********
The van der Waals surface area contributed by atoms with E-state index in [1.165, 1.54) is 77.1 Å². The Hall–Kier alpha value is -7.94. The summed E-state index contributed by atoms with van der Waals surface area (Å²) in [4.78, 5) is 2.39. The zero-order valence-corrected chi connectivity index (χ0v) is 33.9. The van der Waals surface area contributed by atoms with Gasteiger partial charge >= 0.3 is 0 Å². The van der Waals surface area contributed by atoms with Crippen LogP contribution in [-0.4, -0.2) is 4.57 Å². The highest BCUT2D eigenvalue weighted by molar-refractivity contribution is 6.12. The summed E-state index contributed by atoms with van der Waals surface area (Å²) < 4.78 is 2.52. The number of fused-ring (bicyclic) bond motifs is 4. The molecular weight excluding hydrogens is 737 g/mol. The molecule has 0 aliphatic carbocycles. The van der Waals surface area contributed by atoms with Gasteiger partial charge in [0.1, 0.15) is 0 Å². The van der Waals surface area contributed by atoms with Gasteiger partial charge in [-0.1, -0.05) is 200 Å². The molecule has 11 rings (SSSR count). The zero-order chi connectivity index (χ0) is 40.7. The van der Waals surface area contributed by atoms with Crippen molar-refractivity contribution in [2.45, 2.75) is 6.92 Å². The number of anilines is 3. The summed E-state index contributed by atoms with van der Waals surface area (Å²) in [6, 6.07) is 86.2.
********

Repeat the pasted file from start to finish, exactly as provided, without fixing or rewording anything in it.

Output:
The van der Waals surface area contributed by atoms with E-state index in [1.165, 1.54) is 77.1 Å². The Hall–Kier alpha value is -7.94. The summed E-state index contributed by atoms with van der Waals surface area (Å²) in [4.78, 5) is 2.39. The zero-order valence-corrected chi connectivity index (χ0v) is 33.9. The van der Waals surface area contributed by atoms with Gasteiger partial charge >= 0.3 is 0 Å². The van der Waals surface area contributed by atoms with Crippen LogP contribution in [-0.4, -0.2) is 4.57 Å². The highest BCUT2D eigenvalue weighted by molar-refractivity contribution is 6.12. The summed E-state index contributed by atoms with van der Waals surface area (Å²) < 4.78 is 2.52. The number of fused-ring (bicyclic) bond motifs is 4. The molecular weight excluding hydrogens is 737 g/mol. The molecule has 0 aliphatic carbocycles. The van der Waals surface area contributed by atoms with Gasteiger partial charge in [0.1, 0.15) is 0 Å². The van der Waals surface area contributed by atoms with Gasteiger partial charge in [-0.1, -0.05) is 200 Å². The molecule has 11 rings (SSSR count). The zero-order chi connectivity index (χ0) is 40.7. The van der Waals surface area contributed by atoms with Crippen molar-refractivity contribution in [2.45, 2.75) is 6.92 Å². The number of anilines is 3. The summed E-state index contributed by atoms with van der Waals surface area (Å²) in [6, 6.07) is 86.2.